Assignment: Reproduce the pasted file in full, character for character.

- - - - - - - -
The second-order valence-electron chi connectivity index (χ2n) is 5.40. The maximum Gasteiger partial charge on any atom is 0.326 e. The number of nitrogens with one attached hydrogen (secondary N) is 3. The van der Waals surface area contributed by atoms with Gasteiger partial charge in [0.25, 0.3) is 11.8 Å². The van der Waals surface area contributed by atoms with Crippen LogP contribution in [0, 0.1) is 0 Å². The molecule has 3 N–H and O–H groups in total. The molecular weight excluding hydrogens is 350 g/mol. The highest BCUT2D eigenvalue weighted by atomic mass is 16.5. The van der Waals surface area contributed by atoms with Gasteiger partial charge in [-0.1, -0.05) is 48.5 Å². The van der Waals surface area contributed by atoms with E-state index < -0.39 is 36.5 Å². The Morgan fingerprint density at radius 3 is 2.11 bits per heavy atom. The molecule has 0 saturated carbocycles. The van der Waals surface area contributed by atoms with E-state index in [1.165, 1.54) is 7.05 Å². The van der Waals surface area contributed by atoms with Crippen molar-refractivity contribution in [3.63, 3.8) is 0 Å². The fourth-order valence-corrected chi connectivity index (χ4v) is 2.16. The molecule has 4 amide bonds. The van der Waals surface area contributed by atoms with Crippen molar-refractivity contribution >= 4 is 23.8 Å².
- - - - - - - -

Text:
The second-order valence-electron chi connectivity index (χ2n) is 5.40. The maximum Gasteiger partial charge on any atom is 0.326 e. The number of nitrogens with one attached hydrogen (secondary N) is 3. The van der Waals surface area contributed by atoms with Gasteiger partial charge in [0.25, 0.3) is 11.8 Å². The van der Waals surface area contributed by atoms with Crippen LogP contribution in [0, 0.1) is 0 Å². The molecule has 3 N–H and O–H groups in total. The molecular weight excluding hydrogens is 350 g/mol. The highest BCUT2D eigenvalue weighted by atomic mass is 16.5. The van der Waals surface area contributed by atoms with Gasteiger partial charge in [-0.1, -0.05) is 48.5 Å². The van der Waals surface area contributed by atoms with E-state index < -0.39 is 36.5 Å². The Morgan fingerprint density at radius 3 is 2.11 bits per heavy atom. The molecule has 0 saturated carbocycles. The van der Waals surface area contributed by atoms with E-state index in [1.165, 1.54) is 7.05 Å². The van der Waals surface area contributed by atoms with Crippen molar-refractivity contribution in [3.63, 3.8) is 0 Å². The fourth-order valence-corrected chi connectivity index (χ4v) is 2.16. The molecule has 4 amide bonds. The van der Waals surface area contributed by atoms with Crippen molar-refractivity contribution >= 4 is 23.8 Å².